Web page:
At press time, FAA type certification continued to elude Eclipse Aviation for its very light jet, while Cessna confirmed speculation that it would be first to certify a VLJ when its Citation Mustang received Part 23 type certification for everything but known icing on September 8 (see page 1). When the FAA granted what it called provisional certification for the Eclipse 500 on July 27, Eclipse said its Model 500 would get the FAA’s OK no later than August 30.
But as with previous Eclipse 500 certification estimates–December 31 last year, then March 31 and then June 30–those dates have come and gone. At press time, Eclipse president and CEO Vern Raburn blamed the latest delay squarely on avionics vendor Avidyne, which he said has consistently missed internal deadlines for the VLJ program. Since he has lost confidence in Avidyne, Raburn won’t provide another hard date for certification of the Eclipse 500 because the approval hinges on work from the avionics manufacturer. The aircraft’s P&WC PW610F engine received FAA certification on August 23.
Raburn told AIN that Cessna did a “much better job of picking vendors” for its VLJ, especially Garmin, which provides the G1000 integrated avionics system for the Mustang. “If I had to choose an avionics supplier today for the Eclipse 500, we’d certainly have to go with Garmin and its G1000.”
Avidyne has delivered “fully functioning” software to Eclipse but has yet to complete verification and validation as required by DO-178B, the guidelines for development of aviation software. Raburn said the software for the Eclipse 500’s Avio avionics system was to be fully vetted by Avidyne on or before July 31, which he said would have paved the way for the previously expected August 30 approval.
However, the term “fully functioning” refers only to functions that will allow day/night, VFR/IFR, single-pilot and RVSM operations. Software updates for the Avio’s FMS, moving map, weather radar and GPS WAAS functions were expected to be available this month, but Raburn said he doubts Avidyne will be able to stick to this deadline, adding that the avionics maker’s credibility with Eclipse is all but gone. Autothrottle, e-checklists, TCAS, TAWS and satellite weather functionality will be added over the next year via software updates.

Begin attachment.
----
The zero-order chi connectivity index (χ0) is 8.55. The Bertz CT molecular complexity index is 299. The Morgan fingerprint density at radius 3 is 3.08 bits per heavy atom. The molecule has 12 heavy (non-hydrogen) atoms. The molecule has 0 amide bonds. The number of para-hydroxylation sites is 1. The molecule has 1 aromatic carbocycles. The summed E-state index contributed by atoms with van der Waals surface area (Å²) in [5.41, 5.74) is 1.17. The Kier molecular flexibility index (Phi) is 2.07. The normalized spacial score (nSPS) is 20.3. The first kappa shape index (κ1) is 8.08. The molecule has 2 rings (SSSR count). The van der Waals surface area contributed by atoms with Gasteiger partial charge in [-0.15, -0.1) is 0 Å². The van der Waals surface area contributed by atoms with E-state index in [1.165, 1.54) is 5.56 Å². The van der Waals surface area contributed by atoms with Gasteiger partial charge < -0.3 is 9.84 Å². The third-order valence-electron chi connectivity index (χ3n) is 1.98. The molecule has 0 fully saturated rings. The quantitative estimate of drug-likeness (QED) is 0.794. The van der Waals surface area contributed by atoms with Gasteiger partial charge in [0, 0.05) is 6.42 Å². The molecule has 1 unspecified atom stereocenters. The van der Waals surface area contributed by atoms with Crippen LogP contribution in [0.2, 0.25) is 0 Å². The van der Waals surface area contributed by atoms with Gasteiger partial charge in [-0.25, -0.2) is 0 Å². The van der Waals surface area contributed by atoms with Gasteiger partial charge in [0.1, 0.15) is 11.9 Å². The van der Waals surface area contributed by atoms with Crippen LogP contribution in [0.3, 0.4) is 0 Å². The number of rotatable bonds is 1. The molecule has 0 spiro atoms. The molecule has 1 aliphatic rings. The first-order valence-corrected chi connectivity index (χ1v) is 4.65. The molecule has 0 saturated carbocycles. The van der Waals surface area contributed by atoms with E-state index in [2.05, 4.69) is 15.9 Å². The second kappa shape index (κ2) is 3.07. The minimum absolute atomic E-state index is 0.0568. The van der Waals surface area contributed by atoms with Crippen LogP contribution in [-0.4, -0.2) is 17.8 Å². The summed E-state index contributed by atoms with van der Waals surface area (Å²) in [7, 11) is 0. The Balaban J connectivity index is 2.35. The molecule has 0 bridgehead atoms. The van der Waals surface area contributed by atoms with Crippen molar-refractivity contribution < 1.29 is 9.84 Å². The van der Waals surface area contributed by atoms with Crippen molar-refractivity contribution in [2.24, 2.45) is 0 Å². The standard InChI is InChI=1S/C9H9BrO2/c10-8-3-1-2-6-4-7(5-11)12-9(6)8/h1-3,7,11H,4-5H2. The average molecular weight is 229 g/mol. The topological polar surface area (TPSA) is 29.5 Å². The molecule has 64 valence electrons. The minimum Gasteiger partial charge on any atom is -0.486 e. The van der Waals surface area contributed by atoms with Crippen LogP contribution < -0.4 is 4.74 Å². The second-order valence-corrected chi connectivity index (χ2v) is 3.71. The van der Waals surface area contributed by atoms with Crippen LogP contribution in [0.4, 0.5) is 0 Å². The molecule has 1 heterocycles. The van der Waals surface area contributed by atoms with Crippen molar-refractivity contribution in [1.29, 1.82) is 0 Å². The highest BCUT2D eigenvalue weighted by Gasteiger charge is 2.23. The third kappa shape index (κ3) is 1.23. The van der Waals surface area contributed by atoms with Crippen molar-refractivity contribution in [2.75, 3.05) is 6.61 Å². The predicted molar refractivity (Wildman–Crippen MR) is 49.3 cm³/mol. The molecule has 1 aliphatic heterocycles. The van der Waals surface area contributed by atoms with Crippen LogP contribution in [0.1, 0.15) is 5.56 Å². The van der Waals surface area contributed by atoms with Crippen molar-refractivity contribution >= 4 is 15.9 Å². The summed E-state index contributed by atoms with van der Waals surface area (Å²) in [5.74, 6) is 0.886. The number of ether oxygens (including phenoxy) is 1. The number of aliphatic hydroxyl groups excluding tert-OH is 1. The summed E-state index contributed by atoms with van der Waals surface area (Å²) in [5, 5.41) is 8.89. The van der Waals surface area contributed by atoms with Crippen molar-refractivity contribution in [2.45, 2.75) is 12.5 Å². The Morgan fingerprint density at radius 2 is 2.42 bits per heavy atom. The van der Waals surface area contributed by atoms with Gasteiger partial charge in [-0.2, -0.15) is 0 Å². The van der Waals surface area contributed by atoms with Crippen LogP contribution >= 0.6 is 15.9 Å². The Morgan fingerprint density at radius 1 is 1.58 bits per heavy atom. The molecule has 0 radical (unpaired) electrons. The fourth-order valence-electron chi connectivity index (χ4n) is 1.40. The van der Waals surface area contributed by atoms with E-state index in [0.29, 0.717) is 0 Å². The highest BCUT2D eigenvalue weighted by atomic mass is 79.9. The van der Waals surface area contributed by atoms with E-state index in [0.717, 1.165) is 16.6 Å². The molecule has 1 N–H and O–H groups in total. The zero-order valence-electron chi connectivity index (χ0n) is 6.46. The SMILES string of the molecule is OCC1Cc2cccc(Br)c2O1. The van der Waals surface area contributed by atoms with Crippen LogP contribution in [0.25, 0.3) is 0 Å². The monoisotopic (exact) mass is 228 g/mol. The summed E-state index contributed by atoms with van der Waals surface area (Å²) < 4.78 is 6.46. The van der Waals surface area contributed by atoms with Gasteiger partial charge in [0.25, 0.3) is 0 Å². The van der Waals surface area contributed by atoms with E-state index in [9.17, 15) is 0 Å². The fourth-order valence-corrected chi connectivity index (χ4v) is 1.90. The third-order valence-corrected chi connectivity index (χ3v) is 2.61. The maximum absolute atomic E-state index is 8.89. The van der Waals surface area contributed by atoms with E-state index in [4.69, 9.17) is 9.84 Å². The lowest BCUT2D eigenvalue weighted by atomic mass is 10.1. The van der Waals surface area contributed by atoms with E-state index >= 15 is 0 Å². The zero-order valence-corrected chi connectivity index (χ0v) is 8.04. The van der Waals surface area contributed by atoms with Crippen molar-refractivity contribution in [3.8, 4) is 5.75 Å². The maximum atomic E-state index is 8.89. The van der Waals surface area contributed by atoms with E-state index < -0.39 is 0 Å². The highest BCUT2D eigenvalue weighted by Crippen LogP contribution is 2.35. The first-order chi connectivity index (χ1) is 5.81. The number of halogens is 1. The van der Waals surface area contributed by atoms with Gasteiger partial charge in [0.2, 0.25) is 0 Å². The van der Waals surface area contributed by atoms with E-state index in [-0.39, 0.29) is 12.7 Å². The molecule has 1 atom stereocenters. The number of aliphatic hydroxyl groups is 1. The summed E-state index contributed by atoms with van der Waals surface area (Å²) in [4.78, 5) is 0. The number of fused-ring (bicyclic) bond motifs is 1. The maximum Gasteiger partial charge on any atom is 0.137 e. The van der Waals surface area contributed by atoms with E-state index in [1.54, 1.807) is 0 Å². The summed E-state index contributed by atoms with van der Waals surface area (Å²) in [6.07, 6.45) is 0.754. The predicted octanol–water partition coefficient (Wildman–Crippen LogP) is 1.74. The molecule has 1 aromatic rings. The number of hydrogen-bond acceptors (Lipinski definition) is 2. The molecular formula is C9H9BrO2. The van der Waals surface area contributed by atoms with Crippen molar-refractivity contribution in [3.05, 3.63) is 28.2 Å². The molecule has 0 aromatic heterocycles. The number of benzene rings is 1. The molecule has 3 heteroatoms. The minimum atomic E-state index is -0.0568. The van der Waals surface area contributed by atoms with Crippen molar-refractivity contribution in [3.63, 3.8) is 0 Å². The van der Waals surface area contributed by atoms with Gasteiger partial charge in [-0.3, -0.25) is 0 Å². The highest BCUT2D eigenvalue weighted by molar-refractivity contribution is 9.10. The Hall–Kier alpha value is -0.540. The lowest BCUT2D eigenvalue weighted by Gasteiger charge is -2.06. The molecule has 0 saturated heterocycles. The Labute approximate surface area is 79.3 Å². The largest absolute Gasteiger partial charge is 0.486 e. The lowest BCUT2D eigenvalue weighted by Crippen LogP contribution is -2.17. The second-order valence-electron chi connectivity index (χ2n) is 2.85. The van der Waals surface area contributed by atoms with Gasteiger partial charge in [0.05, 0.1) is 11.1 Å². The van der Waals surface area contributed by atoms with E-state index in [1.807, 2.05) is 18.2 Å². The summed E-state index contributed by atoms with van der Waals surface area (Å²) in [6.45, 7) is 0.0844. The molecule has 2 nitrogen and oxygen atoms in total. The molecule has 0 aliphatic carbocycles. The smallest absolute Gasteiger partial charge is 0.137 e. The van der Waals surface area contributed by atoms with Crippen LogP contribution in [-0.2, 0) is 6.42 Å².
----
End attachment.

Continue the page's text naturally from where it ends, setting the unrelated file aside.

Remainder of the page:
Once Avidyne verifies the VLJ’s software, Raburn said, Eclipse will be able to complete a small number of flight-test points before conducting the 150-hour function and reliability testing, the last step before FAA certification. Flight-into-known-icing certification tests are planned to take place by year-end.
An Avidyne spokesman acknowledged the software validation delays, but said the radios are STC’d, the TSO and production documents are completed and final hardware has been shipped and is in flight test.
Meanwhile, Raburn said the Eclipse 500’s new seven-gallon aluminum tip tanks have passed FAA lightning tests, unlike the previous composite tip tanks of similar capacity. Since the range is only 950 nm with the small tanks, Eclipse has designed and will flight-test this month 19.5-gallon aluminum tip tanks. Eclipse expects these tanks, which will boost range to 1,125 nm, to be certified by year-end. The tanks will be retrofitted to any in-service Eclipse 500s. Also on tap are further aerodynamic clean-up improvements. At press time, an FAA audit team was on site at Eclipse’s Albuquerque headquarters to facilitate issuance of a production certificate (PC) for the Eclipse 500.
Late last month, the first and second customer Eclipse 500s were finished and sitting on the ramp ready for immediate delivery pending the TC, while S/N 19 was just starting its journey down the production line. Raburn said Eclipse won’t deliver the previous estimate of 50 Eclipse 500s this year because of the delays but noted that this schedule change won’t affect plans for next month’s service startup at air-limo DayJet.